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Nvidia's GeForce 8800 graphics processor


The green team reinvents its own reality—and rattles ours
— 1:00 PM on November 8, 2006

DURING THE LAST couple of years, whenever we've asked anyone from Nvidia about the future of graphics processors and the prospects for a unified architecture that merges vertex and pixel shaders into a single pool of floating-point processors, they've smiled and said something quietly to the effect of: Well, yes, that is one approach, and we think it's a good future direction for GPUs. But it isn't strictly necessary to have unified shader hardware in order to comply with DirectX 10, and it may not be the best approach for the next generation of graphics processors.

Nvidia's response to queries like this one was remarkably consistent, and most of us assumed that ATI would be first to market with a unified shader architecture for PC graphics. Heck, ATI had already completed a unified design for the Xbox 360, so its next GPU would be a second-generation effort. Surely ATI would take the technology lead in the first round of DirectX 10-capable graphics chips.

Except for this: Nvidia seems to have fooled almost everybody. Turns out all of that talk about unified architectures not being necessary was just subterfuge. They've been working on a unified graphics architecture for four years now, and today, they're unveiling the thing to the world—and selling it to consumers starting immediately. The graphics processor formerly known as G80 has been christened as the GeForce 8800, and it's anything but a conventional GPU design. Read on for more detail than you probably need to know about it.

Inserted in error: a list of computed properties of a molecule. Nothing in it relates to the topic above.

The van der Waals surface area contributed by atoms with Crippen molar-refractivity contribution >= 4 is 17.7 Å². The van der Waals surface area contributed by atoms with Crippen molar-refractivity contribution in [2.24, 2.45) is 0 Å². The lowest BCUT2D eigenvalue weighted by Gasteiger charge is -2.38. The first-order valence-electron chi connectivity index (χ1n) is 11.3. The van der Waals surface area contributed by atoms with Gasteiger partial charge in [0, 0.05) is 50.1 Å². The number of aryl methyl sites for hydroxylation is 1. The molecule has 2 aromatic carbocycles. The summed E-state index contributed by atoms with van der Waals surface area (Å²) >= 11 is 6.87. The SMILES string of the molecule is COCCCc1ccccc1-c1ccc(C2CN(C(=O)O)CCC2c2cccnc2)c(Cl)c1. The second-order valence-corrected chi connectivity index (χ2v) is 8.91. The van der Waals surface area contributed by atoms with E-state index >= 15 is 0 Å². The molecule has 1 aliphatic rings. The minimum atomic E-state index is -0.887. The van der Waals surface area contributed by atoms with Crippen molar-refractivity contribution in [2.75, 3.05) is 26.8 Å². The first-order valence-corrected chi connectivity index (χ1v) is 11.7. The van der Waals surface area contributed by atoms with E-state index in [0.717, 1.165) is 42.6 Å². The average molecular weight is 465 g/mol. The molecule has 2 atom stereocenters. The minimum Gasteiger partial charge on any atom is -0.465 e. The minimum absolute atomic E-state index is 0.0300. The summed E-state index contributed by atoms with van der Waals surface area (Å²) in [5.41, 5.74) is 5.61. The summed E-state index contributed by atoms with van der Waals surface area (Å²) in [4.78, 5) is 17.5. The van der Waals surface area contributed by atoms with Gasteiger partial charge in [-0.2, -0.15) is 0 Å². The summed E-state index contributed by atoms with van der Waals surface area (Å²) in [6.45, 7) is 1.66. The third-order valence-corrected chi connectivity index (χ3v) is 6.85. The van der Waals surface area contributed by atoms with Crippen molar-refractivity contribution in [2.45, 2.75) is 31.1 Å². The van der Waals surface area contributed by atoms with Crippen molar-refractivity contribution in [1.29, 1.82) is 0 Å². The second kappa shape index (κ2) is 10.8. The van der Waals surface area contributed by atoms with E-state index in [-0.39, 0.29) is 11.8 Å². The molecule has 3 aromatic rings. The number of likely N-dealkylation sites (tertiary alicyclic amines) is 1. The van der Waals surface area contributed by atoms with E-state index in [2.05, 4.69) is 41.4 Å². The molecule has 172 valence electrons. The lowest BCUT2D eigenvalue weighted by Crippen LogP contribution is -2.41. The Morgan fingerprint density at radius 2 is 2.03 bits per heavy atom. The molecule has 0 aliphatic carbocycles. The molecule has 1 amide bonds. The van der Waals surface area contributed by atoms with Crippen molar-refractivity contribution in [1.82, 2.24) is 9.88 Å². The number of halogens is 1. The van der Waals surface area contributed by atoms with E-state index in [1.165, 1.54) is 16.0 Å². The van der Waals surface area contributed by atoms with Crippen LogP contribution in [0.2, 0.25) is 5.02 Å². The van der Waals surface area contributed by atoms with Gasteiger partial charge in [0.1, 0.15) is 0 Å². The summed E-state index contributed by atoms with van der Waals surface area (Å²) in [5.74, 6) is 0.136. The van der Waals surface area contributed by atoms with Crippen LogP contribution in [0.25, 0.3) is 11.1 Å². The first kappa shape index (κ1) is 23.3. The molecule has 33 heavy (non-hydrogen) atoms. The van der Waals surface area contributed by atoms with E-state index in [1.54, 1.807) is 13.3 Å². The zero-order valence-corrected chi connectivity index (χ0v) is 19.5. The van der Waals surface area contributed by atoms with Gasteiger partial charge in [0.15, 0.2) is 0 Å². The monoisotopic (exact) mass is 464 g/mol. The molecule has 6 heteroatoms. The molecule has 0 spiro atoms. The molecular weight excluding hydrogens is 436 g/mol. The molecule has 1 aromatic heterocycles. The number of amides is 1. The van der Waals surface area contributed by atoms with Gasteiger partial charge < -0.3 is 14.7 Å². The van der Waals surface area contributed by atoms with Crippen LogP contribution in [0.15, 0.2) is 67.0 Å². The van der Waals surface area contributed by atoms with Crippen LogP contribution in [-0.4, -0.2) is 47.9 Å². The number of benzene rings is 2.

G80: the parallel stream processor
Since we're all geeks here, we'll start at the beginning with a look at a large-scale block diagram of the G80 design. Nvidia has reworked or simply thrown out and replaced vast portions of its past GPU designs, so not much of what you see below will be familiar.


Block diagram of the GeForce 8800. Source: NVIDIA.

This is just a Google Earth-style flyover of the thing, but we'll take a closer look at some of its component parts as we go. The key thing to realize here is that you don't see many elements of the traditional graphics rendering pipeline etched into silicon. Instead, those little, green blocks marked "SP" and arranged in groups of 16 are what Nvidia calls stream processors. The G80 has eight groups of 16 SPs, for a total of 128 stream processors. These aren't vertex or pixel shaders, but generalized floating-point processors capable of operating on vertices, pixels, or any manner of data. Most GPUs operate on pixel data in vector fashion, issuing instructions to operate concurrently on the multiple color components of a pixel (such as red, green, blue and alpha), but the G80's stream processors are scalar—each SP handles one component. SPs can also be retasked to handle vertex data (or other things) dynamically, according to demand. Also unlike a traditional graphics chip, whose clock frequency might be just north of 600MHz or so, these SPs are clocked at a relatively speedy 1.35GHz, giving the GeForce 8800 a tremendous amount of raw floating-point processing power. Most of the rest of the chip is clocked independently at a more conventional 575MHz.

Below the eight "clusters" of stream processors is a crossbar-style switch (the bit with all of the lines and arrows) that connects them to six ROP partitions. Each ROP partition has its own L2 cache and an interface to graphics memory (or frame buffer, hence the "FB" label) that's 64-bits wide. In total, that gives the G80 a 384-bit path to memory—half again as wide as the 256-bit interface on past high-end graphics chips like the G71 or ATI's R580. Contrary to what you might think, this 384-bit memory interface doesn't operate in some sort of elliptical fashion, grabbing data alternately in 256-bit and 128-bit chunks. It's just a collection of six 64-bit data paths, with no weirdness needed.